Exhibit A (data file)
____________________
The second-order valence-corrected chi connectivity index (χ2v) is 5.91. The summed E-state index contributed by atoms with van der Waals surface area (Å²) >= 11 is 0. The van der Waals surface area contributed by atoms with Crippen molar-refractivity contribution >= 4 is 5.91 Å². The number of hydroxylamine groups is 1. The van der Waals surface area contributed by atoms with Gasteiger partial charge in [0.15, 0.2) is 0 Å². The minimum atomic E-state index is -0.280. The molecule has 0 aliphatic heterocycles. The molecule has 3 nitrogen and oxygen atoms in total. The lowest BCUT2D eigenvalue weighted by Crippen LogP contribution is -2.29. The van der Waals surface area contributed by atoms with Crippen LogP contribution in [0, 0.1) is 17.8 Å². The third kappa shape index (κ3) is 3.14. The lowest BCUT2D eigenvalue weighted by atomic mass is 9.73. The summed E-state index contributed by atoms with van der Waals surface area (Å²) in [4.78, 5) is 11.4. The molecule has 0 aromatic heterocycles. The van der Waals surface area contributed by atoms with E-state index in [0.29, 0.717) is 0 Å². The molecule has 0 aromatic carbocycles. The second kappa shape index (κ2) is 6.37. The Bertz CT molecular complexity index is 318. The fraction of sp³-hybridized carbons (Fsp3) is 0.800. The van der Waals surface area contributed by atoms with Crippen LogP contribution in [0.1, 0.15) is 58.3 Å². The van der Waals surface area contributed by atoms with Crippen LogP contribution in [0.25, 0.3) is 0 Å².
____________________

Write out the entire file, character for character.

The second-order valence-corrected chi connectivity index (χ2v) is 5.91. The summed E-state index contributed by atoms with van der Waals surface area (Å²) >= 11 is 0. The van der Waals surface area contributed by atoms with Crippen molar-refractivity contribution >= 4 is 5.91 Å². The number of hydroxylamine groups is 1. The van der Waals surface area contributed by atoms with Gasteiger partial charge in [0.15, 0.2) is 0 Å². The minimum atomic E-state index is -0.280. The molecule has 0 aliphatic heterocycles. The molecule has 3 nitrogen and oxygen atoms in total. The lowest BCUT2D eigenvalue weighted by Crippen LogP contribution is -2.29. The van der Waals surface area contributed by atoms with Crippen LogP contribution in [0, 0.1) is 17.8 Å². The third kappa shape index (κ3) is 3.14. The lowest BCUT2D eigenvalue weighted by atomic mass is 9.73. The summed E-state index contributed by atoms with van der Waals surface area (Å²) in [4.78, 5) is 11.4. The molecule has 0 aromatic heterocycles. The van der Waals surface area contributed by atoms with E-state index in [0.29, 0.717) is 0 Å². The molecule has 0 aromatic carbocycles. The second kappa shape index (κ2) is 6.37. The Bertz CT molecular complexity index is 318. The fraction of sp³-hybridized carbons (Fsp3) is 0.800. The van der Waals surface area contributed by atoms with Crippen LogP contribution in [0.1, 0.15) is 58.3 Å². The van der Waals surface area contributed by atoms with Crippen LogP contribution in [0.25, 0.3) is 0 Å².